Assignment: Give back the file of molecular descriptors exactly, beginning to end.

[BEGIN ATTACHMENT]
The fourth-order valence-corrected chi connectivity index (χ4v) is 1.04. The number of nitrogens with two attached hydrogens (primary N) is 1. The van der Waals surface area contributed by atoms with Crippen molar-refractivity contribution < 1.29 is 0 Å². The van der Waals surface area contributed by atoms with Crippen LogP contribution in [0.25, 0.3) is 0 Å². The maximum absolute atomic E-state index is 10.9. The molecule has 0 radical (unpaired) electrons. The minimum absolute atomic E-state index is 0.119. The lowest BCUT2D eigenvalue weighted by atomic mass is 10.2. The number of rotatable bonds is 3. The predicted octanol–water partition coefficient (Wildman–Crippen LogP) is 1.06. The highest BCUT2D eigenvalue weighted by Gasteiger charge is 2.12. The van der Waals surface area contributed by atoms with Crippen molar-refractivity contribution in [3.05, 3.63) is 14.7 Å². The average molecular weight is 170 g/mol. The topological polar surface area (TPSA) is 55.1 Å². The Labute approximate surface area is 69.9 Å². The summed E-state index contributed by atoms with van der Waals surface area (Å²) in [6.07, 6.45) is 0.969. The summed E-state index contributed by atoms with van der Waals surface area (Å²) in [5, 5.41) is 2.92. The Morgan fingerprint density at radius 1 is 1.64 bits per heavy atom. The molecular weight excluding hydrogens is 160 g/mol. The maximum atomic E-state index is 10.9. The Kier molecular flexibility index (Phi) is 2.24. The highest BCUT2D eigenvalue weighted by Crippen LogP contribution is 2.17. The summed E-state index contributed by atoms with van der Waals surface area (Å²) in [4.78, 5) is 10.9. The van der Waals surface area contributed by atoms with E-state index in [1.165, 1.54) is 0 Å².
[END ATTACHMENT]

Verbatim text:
The fourth-order valence-corrected chi connectivity index (χ4v) is 1.04. The number of nitrogens with two attached hydrogens (primary N) is 1. The van der Waals surface area contributed by atoms with Crippen molar-refractivity contribution < 1.29 is 0 Å². The van der Waals surface area contributed by atoms with Crippen LogP contribution in [0.25, 0.3) is 0 Å². The maximum absolute atomic E-state index is 10.9. The molecule has 0 radical (unpaired) electrons. The minimum absolute atomic E-state index is 0.119. The lowest BCUT2D eigenvalue weighted by atomic mass is 10.2. The number of rotatable bonds is 3. The predicted octanol–water partition coefficient (Wildman–Crippen LogP) is 1.06. The highest BCUT2D eigenvalue weighted by Gasteiger charge is 2.12. The van der Waals surface area contributed by atoms with Crippen molar-refractivity contribution in [3.05, 3.63) is 14.7 Å². The average molecular weight is 170 g/mol. The topological polar surface area (TPSA) is 55.1 Å². The Labute approximate surface area is 69.9 Å². The summed E-state index contributed by atoms with van der Waals surface area (Å²) in [6.07, 6.45) is 0.969. The summed E-state index contributed by atoms with van der Waals surface area (Å²) in [5, 5.41) is 2.92. The Morgan fingerprint density at radius 1 is 1.64 bits per heavy atom. The molecular weight excluding hydrogens is 160 g/mol. The maximum atomic E-state index is 10.9. The Kier molecular flexibility index (Phi) is 2.24. The highest BCUT2D eigenvalue weighted by Crippen LogP contribution is 2.17. The summed E-state index contributed by atoms with van der Waals surface area (Å²) in [4.78, 5) is 10.9. The van der Waals surface area contributed by atoms with E-state index in [1.165, 1.54) is 0 Å².